|Via dell' Independenza, Bologna, October 2014 (courtesy Joan Ensminger)|
Marta, again not her real name, sits against a building on the Vicolo Doria in Rome, an alley close to the Via del Corso just north of the Altare della Patria which casts a long shadow from the Capitoline in early October. Her dog is also healthy and relaxed despite the constant foot traffic and the incessant blare of horns as cars jostle for position around the Piazza Venezia. She focuses on her dog as if the mere sight of him calms the storm that is her life, barely nodding when someone puts a coin in the basket she places more than a foot before the blanket on which she and the dog live for hours each day. She is surprised when I begin to speak to her and both she and the dog look up to see if something is wrong.
There was one other homeless couple with two dogs in Bologna, but I did not talk to them and so did not photograph them. They did not put a dish before their dogs but rather only before him when he played his guitar in the Piazza Maggiore. She would sit with the dogs on one of the steps of the Basilica San Petronio, or further away. I would not have known they were together had I not seen them several times late near the Novocento, his guitar in its case, the rest of their possessions in an assortment of bags, the dogs resting beside them, a family wrapping itself in what privacy could be found on the Bolognese streets through the night. I was struck by the fact that they seemed never to try to use the dogs to obtain sympathy or coins. They reminded me of some of the people who lived in People’s Park in Berkeley in 1969. Drugs? I suspected so, but only because I still trust instincts developed when I was much younger and could move more inconspicuously between the worlds of the classroom and the street.
The most comprehensive discussion of the homeless and their pets is contained in a book, recently issued in paperback form, by Leslie Irvine, a professor in the Department of Sociology at the University of Colorado at Boulder, who has also written some seminal papers on the topic. The book, My Dog Always Eats First: Homeless People & Their Animals (Lynne Rienner Publishers, Inc., 2012), examines the narratives homeless people develop to explain to themselves and to those who will listen how they reached where they are, what their lives are like, and what their pets mean to them. Irvine begins the book with a sort of redemption narrative about herself, about how she began to develop an interest in and sympathy for the homeless who have pets. While driving in Boulder one day, she saw a panhandler on the narrow median of a highway with a dog. She parked her car, walked to the median and offered to buy the dog from the homeless man, hoping to give the animal a better life. She was taken aback at the panhandler’s almost violent reaction, accusing her of being a yuppie meddler.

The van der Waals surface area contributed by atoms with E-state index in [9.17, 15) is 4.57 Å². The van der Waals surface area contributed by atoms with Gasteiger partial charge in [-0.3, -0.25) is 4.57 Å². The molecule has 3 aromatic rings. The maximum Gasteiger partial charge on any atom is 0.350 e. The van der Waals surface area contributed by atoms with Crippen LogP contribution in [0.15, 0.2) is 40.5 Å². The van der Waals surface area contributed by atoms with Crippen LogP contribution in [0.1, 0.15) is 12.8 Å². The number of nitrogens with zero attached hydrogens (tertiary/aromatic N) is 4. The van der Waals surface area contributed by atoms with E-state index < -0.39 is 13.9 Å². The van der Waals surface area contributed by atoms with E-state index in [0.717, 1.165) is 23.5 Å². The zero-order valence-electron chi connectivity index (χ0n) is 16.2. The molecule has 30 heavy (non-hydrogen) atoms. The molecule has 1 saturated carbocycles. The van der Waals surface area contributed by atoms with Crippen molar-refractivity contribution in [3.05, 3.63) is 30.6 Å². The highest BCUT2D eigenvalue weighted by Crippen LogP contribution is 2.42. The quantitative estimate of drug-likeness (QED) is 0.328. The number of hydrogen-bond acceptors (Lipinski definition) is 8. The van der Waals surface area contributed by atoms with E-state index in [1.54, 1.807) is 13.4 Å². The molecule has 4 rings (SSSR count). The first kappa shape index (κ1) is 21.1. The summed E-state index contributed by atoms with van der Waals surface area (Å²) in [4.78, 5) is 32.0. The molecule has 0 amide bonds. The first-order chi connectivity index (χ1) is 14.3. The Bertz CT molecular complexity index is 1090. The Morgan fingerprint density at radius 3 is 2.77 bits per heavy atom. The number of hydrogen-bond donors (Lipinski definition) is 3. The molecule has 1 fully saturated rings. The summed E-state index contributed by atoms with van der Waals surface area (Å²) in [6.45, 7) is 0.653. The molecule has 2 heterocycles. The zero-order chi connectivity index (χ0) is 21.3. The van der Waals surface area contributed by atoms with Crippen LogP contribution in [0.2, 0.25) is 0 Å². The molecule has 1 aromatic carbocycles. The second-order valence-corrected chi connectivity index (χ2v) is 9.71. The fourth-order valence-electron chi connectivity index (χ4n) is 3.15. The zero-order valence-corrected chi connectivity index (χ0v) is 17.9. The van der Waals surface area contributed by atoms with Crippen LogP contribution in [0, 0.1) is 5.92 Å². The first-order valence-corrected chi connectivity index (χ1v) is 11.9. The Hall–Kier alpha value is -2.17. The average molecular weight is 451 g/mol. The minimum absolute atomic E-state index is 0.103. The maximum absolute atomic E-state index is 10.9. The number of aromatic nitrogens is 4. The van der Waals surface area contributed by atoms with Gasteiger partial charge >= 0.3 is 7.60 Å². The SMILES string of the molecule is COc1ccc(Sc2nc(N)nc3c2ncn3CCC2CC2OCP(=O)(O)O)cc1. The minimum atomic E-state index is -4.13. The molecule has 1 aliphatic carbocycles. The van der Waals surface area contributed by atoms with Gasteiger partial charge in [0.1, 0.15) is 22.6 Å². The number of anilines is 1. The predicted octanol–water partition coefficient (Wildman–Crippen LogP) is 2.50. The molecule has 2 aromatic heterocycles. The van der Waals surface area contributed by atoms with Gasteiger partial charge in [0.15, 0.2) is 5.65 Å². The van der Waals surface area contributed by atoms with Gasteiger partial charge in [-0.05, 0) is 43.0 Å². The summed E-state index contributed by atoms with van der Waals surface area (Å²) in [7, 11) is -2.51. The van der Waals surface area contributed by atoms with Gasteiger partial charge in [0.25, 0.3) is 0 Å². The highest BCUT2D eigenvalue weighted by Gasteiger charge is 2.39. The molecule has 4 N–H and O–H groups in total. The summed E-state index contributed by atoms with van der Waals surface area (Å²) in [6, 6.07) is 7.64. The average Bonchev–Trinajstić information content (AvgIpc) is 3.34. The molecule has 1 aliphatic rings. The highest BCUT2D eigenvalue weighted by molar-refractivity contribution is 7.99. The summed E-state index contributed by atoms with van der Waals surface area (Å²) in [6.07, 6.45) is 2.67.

|Vicolo Doria, Rome, October 2014|
Then I moved to the Hudson Valley, 80 miles north of the city, and seldom thought about or saw homeless people or their pets for many years. It took a trip to Italy for me to begin to think about this in new ways.
How Many Homeless Have Pets?
A Nevada nonprofit organization, Pets of the Homeless, states in the FAQs on its website that there are about 3.5 million homeless Americans and five to ten percent of them have dogs or cats. “In some areas of the country the rate is as high as 24%.” Genevieve Frederick, the founder of this organization, surveyed a large number of homeless shelters to obtain this statistic and advises me that she regards it as conservative. Some homeless may deny having pets to people conducting surveys for fear of being denied services. Surveys of the homeless are notoriously difficult to conduct but government statistics do not put the number of homeless as high. The Department of Housing and Urban Development provides Congress with an estimate of the number of homeless each January. Their latest published report (2014) states: